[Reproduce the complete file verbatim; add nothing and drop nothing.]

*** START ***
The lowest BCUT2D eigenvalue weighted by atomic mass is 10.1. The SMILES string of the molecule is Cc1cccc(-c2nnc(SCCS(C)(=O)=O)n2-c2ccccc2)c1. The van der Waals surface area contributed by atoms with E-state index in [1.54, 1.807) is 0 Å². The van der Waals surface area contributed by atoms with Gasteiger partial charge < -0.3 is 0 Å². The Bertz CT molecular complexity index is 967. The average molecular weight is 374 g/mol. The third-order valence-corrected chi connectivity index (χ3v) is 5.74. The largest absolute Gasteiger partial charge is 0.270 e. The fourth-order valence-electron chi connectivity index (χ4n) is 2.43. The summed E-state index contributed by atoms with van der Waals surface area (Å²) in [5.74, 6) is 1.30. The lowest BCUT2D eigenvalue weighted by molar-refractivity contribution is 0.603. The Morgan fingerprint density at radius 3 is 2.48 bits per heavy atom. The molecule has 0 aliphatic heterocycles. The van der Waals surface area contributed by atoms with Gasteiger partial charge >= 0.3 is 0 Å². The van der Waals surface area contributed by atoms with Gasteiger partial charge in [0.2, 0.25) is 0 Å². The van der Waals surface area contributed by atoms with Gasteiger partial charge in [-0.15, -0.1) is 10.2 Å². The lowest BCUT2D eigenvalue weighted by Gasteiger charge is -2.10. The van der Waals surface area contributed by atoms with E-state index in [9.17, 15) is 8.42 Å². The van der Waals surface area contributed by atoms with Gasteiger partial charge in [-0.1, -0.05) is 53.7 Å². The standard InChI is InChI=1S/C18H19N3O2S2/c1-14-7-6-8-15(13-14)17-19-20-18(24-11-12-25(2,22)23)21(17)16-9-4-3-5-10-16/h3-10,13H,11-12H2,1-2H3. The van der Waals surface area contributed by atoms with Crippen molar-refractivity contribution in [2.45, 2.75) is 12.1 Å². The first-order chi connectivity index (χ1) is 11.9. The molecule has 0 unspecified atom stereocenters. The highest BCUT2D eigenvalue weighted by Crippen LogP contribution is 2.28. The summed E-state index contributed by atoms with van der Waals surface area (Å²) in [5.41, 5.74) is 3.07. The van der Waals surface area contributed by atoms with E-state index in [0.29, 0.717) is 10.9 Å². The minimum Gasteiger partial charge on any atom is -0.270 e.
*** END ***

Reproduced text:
The lowest BCUT2D eigenvalue weighted by atomic mass is 10.1. The SMILES string of the molecule is Cc1cccc(-c2nnc(SCCS(C)(=O)=O)n2-c2ccccc2)c1. The van der Waals surface area contributed by atoms with E-state index in [1.54, 1.807) is 0 Å². The van der Waals surface area contributed by atoms with Gasteiger partial charge < -0.3 is 0 Å². The Bertz CT molecular complexity index is 967. The average molecular weight is 374 g/mol. The third-order valence-corrected chi connectivity index (χ3v) is 5.74. The largest absolute Gasteiger partial charge is 0.270 e. The fourth-order valence-electron chi connectivity index (χ4n) is 2.43. The summed E-state index contributed by atoms with van der Waals surface area (Å²) in [5.74, 6) is 1.30. The lowest BCUT2D eigenvalue weighted by molar-refractivity contribution is 0.603. The Morgan fingerprint density at radius 3 is 2.48 bits per heavy atom. The molecule has 0 aliphatic heterocycles. The van der Waals surface area contributed by atoms with Gasteiger partial charge >= 0.3 is 0 Å². The van der Waals surface area contributed by atoms with Gasteiger partial charge in [0.2, 0.25) is 0 Å². The van der Waals surface area contributed by atoms with Gasteiger partial charge in [-0.15, -0.1) is 10.2 Å². The lowest BCUT2D eigenvalue weighted by Gasteiger charge is -2.10. The van der Waals surface area contributed by atoms with E-state index in [9.17, 15) is 8.42 Å². The van der Waals surface area contributed by atoms with Gasteiger partial charge in [-0.1, -0.05) is 53.7 Å². The standard InChI is InChI=1S/C18H19N3O2S2/c1-14-7-6-8-15(13-14)17-19-20-18(24-11-12-25(2,22)23)21(17)16-9-4-3-5-10-16/h3-10,13H,11-12H2,1-2H3. The van der Waals surface area contributed by atoms with Crippen molar-refractivity contribution in [2.45, 2.75) is 12.1 Å². The first-order chi connectivity index (χ1) is 11.9. The molecule has 0 unspecified atom stereocenters. The highest BCUT2D eigenvalue weighted by Crippen LogP contribution is 2.28. The summed E-state index contributed by atoms with van der Waals surface area (Å²) in [5.41, 5.74) is 3.07. The van der Waals surface area contributed by atoms with E-state index in [0.29, 0.717) is 10.9 Å². The minimum Gasteiger partial charge on any atom is -0.270 e.